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Solar lentiginosis is a common dermatological condition that occurs mostly in white people over the age of 40. The condition involves the appearance of pale brown to dark brown spots on the skin called solar lentigines, liver spots, or age spots. Age spots are flat, usually oval areas of the skin that have increased pigmentation. In other words, they’re darker than the surrounding skin. They may be brown, black, or gray.
They’re most common on parts of the body that get regular sun exposure. This includes the:
Although they can sometimes look like cancerous growths, age spots are harmless. However, treatments such as skin lightening or removal can be used for cosmetic purposes. The best way to prevent age spots is to avoid the sun and wear sunscreen.
Ultraviolet (UV) light from the sun is the primary cause of age spots. The pigment that gives your skin color is called melanin. UV light speeds up the production of melanin, which results in darker skin, or a tan. After years of exposure to UV light, melanin builds up in certain areas and is produced in high concentrations. This results in age spots.
The UV light from tanning beds is from an artificial source but is otherwise no different from the natural light of the sun. The process of aging, regardless of UV exposure, also increases production of melanin and leads to age spots.
Some people may be more susceptible to the formation of age spots because of their genetic makeup. For example, you may be more likely to develop lentigines if you have fair skin and blonde hair.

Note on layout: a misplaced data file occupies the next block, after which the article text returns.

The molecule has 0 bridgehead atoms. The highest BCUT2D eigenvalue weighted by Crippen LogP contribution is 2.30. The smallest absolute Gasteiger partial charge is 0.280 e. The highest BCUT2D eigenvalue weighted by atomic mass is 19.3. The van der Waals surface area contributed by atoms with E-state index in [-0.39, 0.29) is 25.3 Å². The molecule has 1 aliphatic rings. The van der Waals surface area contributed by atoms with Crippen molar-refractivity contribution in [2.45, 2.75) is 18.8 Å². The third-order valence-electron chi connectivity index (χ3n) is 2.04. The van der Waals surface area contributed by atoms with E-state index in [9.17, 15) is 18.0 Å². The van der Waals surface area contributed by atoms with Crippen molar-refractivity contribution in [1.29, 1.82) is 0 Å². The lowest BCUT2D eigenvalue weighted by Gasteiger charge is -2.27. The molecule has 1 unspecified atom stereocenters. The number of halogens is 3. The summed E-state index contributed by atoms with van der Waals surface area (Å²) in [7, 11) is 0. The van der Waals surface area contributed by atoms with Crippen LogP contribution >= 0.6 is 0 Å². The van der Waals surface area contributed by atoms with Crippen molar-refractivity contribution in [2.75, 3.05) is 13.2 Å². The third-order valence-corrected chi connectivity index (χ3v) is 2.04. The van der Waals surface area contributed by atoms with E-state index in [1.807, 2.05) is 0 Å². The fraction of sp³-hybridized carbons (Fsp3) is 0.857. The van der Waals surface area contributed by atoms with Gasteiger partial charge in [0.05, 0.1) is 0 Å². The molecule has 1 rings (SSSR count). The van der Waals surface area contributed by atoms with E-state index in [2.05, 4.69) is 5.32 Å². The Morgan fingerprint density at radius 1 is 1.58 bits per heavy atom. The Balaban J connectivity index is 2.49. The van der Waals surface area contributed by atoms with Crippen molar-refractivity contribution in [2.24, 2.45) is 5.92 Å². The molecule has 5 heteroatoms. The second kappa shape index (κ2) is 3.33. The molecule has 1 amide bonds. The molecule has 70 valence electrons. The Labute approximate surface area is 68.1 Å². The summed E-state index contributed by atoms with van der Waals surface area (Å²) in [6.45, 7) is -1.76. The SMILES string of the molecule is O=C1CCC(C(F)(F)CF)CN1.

Solar lentigines are harmless. Some skin conditions that may resemble lentigines may be more serious, such as:
See your doctor if you notice any of the following characteristics in your skin spots:
Your dermatologist will begin with a visual inspection to diagnose solar lentigninosis and to rule out any other skin conditions. Dermatologists can usually identify age spots by looking at them.
If you or your doctor have any concerns or believe the spot on your skin may have a different cause, you may need a skin biopsy. This means that your doctor will take a small sample of skin from the area in question. You’ll receive a local anesthetic and your doctor will cut away a small piece of skin. They’ll send the sample to a lab for examination to determine if you have a condition other than solar lentiginosis.
Because age spots are harmless, treatment isn’t necessary. However, many people choose to treat age spots for cosmetic reasons. Topical medications are often less effective than physical procedures, but the latter can produce unwanted side effects.
Treatments include the following:
Using a laser on age spots can destroy the cells that are producing melanin. This treatment requires several visits and will cause the age spots to fade over the course of several weeks or months. Laser therapy has no side effects if it’s done correctly. This is the most costly removal technique.
A chemical peel involves applying acid to your skin to dissolve its outer layers. New skin forms where the layers were destroyed. You need to have the treatment several times to see results. Irritation from it can be mild to severe. You should protect your skin from the sun immediately after the treatment.
The best way to prevent the formation of age spots is to avoid exposure to the sun and tanning beds. Use sunscreen that provides protection from both types of UV light, UVA and UVB. Cover yourself with a hat, sunglasses, and clothing when you’re in the sun.
Solar lentiginosis is a harmless skin condition that often occurs with aging. No treatment is necessary from a health perspective, but you may want to treat it for cosmetic reasons. If so, various medications and therapies are available. You can discuss them with your doctor. You can help prevent age spots by always using sunscreen and covering yourself with a hat, sunglasses, and clothing when you’re in the sun.
Written by: Mary Ellen Ellis
Medically reviewed on: Jun 09, 2016: University of Illinois-Chicago, College of Medicine
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